The new box contains no fewer than three different Williams recordings of that most popular of all guitar works, Rodrigo’s Concierto de Aranjuez – from 1964 with the Ormandy and the Philadelphia Orchestra, from 1974 with Barenboim and the English Chamber Orchestra, and from 1983 with Frémaux and the Philharmonia Orchestra – plus a performance of its much-loved Adagio in Williams’s celebrated 1993 “Seville Concert”.
The Seventh remains the least well-known of all Mahler's symphonies. Precisely because its material is so enormously wide-ranging, its colors so thrillingly kaleidoscopic, this work is also perhaps the one from all the composer's canon most reliant on a knowing, strong-willed interpretive presence. This Michael Tilson Thomas provides in spades in one of his finest performances on disc.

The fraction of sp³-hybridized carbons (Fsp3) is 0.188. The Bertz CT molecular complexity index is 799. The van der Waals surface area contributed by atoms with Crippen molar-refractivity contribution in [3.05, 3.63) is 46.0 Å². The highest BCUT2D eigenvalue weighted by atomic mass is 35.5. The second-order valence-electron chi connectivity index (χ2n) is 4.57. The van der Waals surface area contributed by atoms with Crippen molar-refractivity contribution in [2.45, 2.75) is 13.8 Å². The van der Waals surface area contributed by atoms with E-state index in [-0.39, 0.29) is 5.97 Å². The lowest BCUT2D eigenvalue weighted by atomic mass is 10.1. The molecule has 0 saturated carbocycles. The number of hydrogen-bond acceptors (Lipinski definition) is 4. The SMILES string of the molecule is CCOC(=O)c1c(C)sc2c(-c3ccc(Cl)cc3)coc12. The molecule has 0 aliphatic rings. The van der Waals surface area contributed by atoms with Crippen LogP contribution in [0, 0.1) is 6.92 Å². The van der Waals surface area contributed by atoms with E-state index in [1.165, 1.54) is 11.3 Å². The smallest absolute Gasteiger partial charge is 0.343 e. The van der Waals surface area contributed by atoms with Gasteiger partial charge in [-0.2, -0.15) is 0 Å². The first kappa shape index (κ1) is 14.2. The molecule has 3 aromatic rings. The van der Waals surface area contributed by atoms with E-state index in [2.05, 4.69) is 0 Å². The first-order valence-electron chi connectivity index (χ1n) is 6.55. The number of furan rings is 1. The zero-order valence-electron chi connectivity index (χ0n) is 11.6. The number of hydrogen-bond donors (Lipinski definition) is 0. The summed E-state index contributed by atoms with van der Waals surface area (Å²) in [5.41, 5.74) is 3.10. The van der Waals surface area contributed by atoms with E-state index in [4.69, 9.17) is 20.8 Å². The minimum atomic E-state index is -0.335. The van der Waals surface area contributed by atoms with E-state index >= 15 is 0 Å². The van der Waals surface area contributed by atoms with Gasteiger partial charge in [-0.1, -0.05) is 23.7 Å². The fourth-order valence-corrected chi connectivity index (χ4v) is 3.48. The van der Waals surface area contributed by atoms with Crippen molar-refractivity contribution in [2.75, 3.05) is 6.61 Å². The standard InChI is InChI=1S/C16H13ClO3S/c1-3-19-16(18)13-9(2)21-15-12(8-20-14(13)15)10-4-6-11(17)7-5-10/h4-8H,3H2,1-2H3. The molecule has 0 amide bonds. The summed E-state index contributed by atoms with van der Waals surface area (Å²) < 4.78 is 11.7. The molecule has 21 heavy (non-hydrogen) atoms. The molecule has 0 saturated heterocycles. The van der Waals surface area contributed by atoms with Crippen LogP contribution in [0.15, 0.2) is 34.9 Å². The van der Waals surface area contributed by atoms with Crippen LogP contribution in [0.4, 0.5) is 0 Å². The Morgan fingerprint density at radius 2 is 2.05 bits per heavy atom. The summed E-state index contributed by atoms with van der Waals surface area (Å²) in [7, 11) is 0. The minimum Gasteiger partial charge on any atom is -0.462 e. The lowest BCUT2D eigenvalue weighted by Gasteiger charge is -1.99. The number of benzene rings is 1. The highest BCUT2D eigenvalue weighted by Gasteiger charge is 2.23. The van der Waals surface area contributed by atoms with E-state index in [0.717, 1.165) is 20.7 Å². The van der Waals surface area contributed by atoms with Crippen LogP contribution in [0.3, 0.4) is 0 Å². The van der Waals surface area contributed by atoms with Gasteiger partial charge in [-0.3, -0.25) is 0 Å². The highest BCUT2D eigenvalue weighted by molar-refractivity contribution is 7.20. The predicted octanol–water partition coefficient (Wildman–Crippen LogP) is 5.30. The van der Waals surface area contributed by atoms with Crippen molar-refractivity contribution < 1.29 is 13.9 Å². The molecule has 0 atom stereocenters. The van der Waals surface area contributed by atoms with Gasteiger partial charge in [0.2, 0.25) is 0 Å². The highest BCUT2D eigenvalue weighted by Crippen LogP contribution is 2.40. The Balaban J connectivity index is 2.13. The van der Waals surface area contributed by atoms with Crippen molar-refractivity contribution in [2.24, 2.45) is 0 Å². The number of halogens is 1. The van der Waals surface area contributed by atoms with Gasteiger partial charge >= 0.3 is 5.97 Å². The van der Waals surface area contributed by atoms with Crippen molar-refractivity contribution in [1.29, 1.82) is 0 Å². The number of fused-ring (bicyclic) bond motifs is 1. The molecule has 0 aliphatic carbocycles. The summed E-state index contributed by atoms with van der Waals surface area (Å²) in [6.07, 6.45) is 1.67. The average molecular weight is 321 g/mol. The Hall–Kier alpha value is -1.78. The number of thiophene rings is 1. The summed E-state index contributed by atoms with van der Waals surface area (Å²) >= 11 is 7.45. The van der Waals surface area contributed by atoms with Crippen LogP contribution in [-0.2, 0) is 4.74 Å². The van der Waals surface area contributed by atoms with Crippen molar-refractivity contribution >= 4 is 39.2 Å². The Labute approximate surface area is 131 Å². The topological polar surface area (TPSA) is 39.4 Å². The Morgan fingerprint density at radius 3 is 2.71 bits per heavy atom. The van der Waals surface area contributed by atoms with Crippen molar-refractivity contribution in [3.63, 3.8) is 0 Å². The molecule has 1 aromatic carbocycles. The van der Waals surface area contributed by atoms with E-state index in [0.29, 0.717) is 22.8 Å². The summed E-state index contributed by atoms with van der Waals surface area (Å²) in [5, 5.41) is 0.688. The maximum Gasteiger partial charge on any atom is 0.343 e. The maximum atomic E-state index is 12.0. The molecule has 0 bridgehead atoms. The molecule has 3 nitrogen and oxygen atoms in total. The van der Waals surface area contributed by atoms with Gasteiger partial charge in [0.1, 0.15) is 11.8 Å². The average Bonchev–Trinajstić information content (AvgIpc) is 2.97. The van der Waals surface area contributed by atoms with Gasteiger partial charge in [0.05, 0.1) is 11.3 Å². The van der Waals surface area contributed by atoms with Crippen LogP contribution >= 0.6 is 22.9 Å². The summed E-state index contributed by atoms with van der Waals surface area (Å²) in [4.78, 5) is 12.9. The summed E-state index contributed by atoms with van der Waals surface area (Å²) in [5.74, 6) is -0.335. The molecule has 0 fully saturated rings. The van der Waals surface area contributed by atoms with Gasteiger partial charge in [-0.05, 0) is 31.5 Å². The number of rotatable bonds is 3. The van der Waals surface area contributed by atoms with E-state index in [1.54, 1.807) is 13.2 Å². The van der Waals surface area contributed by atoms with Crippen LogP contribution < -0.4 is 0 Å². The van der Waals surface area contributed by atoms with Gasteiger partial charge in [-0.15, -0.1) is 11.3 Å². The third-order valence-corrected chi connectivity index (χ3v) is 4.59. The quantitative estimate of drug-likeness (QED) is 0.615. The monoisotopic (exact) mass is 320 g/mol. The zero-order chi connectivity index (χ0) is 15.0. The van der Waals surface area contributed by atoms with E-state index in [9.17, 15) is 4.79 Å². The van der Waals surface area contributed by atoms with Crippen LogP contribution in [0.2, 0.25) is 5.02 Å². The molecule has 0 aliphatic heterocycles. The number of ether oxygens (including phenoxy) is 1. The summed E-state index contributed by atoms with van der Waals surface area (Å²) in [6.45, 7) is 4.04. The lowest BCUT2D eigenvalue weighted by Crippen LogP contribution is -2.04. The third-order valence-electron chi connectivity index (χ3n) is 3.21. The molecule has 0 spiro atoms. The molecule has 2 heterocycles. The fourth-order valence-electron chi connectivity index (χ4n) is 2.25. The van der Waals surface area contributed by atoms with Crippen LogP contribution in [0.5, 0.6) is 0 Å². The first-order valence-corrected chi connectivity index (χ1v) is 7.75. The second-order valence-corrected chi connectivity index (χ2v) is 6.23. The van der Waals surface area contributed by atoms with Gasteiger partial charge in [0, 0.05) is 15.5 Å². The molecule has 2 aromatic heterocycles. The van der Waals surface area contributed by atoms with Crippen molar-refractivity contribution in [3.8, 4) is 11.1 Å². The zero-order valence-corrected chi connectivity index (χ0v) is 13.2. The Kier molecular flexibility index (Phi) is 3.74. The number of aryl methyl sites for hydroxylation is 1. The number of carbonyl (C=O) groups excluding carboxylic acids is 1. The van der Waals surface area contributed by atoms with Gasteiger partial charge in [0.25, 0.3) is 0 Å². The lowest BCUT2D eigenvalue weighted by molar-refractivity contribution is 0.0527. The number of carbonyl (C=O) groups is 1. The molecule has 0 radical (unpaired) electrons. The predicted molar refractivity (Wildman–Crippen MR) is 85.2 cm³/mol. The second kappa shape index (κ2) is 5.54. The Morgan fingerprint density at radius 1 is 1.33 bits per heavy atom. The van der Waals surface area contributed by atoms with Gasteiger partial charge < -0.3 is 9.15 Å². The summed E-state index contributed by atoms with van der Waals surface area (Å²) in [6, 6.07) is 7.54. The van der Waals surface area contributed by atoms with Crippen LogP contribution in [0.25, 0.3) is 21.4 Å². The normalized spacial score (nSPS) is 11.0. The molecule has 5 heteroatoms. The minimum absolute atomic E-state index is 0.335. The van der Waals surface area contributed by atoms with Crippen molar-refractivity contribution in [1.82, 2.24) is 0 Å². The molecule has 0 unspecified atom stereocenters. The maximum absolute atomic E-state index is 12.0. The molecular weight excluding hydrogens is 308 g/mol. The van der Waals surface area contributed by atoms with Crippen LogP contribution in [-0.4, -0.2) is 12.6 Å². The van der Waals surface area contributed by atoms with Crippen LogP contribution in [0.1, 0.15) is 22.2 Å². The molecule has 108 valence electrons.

Conductor and pianist James Levine is one of the powerhouse figures of the classical music scene today. As a child he undertook both piano and violin; he was so accomplished on the violin that at the age of ten he played Mendelssohn's second violin concerto at a Cincinnati Symphony Orchestra youth concert. He studied piano at various summer music festivals before enrolling at New York's Juilliard School, where he took conducting courses with Jean Morel and continued piano studies with Rosina Lhevinne.
The pairing of Vaughan Williams' Job and his Symphony No. 9 is a logical one, not least because of the prominent role given to saxophones in both works. Vaughan Williams called Job a "masque," following old English usage, but it's a ballet in all but name, and like many of them it succeeds as a standalone orchestral work. The idea of a ballet based on the Book of Job seems slightly odd until you learn that it was inspired by William Blake's illustrations for the story, which would have been very familiar to Vaughan Williams' audiences in 1930.